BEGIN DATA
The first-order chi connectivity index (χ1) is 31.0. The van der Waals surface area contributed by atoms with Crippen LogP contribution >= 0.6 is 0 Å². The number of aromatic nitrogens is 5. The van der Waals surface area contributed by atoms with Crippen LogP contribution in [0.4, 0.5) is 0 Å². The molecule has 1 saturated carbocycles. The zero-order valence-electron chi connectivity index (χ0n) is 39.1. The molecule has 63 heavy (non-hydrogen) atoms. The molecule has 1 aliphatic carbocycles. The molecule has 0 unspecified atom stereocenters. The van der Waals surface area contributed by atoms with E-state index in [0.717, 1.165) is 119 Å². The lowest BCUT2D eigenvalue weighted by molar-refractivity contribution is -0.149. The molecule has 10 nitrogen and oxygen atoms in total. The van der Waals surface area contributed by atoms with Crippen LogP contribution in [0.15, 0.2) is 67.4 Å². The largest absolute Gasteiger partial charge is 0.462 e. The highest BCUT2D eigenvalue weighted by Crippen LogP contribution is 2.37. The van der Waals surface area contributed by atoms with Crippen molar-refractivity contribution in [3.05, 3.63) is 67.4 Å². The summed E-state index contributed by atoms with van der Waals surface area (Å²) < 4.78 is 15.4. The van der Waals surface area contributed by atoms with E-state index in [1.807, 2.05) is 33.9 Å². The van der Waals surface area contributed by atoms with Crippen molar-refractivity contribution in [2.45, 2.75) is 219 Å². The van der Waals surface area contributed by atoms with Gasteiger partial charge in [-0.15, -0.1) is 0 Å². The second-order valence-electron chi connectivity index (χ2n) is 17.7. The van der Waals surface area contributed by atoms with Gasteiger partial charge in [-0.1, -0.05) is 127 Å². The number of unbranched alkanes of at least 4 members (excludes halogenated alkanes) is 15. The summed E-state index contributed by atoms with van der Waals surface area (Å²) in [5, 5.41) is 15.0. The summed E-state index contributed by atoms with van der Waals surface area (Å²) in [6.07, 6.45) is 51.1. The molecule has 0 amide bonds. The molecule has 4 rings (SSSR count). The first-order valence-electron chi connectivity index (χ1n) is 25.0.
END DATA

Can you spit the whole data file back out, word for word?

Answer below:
The first-order chi connectivity index (χ1) is 31.0. The van der Waals surface area contributed by atoms with Crippen LogP contribution >= 0.6 is 0 Å². The number of aromatic nitrogens is 5. The van der Waals surface area contributed by atoms with Crippen LogP contribution in [0.4, 0.5) is 0 Å². The molecule has 1 saturated carbocycles. The zero-order valence-electron chi connectivity index (χ0n) is 39.1. The molecule has 63 heavy (non-hydrogen) atoms. The molecule has 1 aliphatic carbocycles. The molecule has 0 unspecified atom stereocenters. The van der Waals surface area contributed by atoms with E-state index in [0.717, 1.165) is 119 Å². The lowest BCUT2D eigenvalue weighted by molar-refractivity contribution is -0.149. The molecule has 10 nitrogen and oxygen atoms in total. The van der Waals surface area contributed by atoms with Crippen LogP contribution in [0.15, 0.2) is 67.4 Å². The largest absolute Gasteiger partial charge is 0.462 e. The highest BCUT2D eigenvalue weighted by Crippen LogP contribution is 2.37. The van der Waals surface area contributed by atoms with Crippen molar-refractivity contribution in [3.05, 3.63) is 67.4 Å². The summed E-state index contributed by atoms with van der Waals surface area (Å²) < 4.78 is 15.4. The van der Waals surface area contributed by atoms with E-state index in [1.807, 2.05) is 33.9 Å². The van der Waals surface area contributed by atoms with Crippen molar-refractivity contribution in [2.45, 2.75) is 219 Å². The van der Waals surface area contributed by atoms with Gasteiger partial charge in [-0.15, -0.1) is 0 Å². The second-order valence-electron chi connectivity index (χ2n) is 17.7. The van der Waals surface area contributed by atoms with Gasteiger partial charge in [-0.1, -0.05) is 127 Å². The number of unbranched alkanes of at least 4 members (excludes halogenated alkanes) is 15. The summed E-state index contributed by atoms with van der Waals surface area (Å²) in [5, 5.41) is 15.0. The summed E-state index contributed by atoms with van der Waals surface area (Å²) in [6.07, 6.45) is 51.1. The molecule has 0 amide bonds. The molecule has 4 rings (SSSR count). The first-order valence-electron chi connectivity index (χ1n) is 25.0.